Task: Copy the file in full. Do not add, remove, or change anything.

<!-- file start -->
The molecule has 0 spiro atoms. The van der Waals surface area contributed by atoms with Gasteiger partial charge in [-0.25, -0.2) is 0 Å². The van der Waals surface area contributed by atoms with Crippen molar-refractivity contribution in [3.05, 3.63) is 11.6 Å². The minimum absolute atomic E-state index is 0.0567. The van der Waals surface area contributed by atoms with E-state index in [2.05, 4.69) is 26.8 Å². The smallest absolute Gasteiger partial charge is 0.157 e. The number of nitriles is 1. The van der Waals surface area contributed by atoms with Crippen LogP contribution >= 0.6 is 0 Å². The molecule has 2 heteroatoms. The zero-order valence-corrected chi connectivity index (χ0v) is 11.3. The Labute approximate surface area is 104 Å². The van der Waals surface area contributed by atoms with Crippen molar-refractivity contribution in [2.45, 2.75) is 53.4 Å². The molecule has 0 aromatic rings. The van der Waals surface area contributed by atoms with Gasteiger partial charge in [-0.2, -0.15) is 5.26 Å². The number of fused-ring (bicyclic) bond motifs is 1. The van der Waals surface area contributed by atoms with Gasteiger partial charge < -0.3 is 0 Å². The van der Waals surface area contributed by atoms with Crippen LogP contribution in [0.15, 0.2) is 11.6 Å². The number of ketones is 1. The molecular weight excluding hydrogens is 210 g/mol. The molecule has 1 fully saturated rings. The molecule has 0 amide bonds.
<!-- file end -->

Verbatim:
The molecule has 0 spiro atoms. The van der Waals surface area contributed by atoms with Gasteiger partial charge in [-0.25, -0.2) is 0 Å². The van der Waals surface area contributed by atoms with Crippen molar-refractivity contribution in [3.05, 3.63) is 11.6 Å². The minimum absolute atomic E-state index is 0.0567. The van der Waals surface area contributed by atoms with E-state index in [2.05, 4.69) is 26.8 Å². The smallest absolute Gasteiger partial charge is 0.157 e. The number of nitriles is 1. The van der Waals surface area contributed by atoms with Crippen LogP contribution >= 0.6 is 0 Å². The molecule has 2 heteroatoms. The zero-order valence-corrected chi connectivity index (χ0v) is 11.3. The Labute approximate surface area is 104 Å². The van der Waals surface area contributed by atoms with Crippen molar-refractivity contribution in [2.45, 2.75) is 53.4 Å². The molecule has 0 aromatic rings. The van der Waals surface area contributed by atoms with Gasteiger partial charge in [-0.2, -0.15) is 5.26 Å². The number of fused-ring (bicyclic) bond motifs is 1. The van der Waals surface area contributed by atoms with Gasteiger partial charge < -0.3 is 0 Å². The van der Waals surface area contributed by atoms with Crippen LogP contribution in [0.15, 0.2) is 11.6 Å². The number of ketones is 1. The molecular weight excluding hydrogens is 210 g/mol. The molecule has 1 fully saturated rings. The molecule has 0 amide bonds.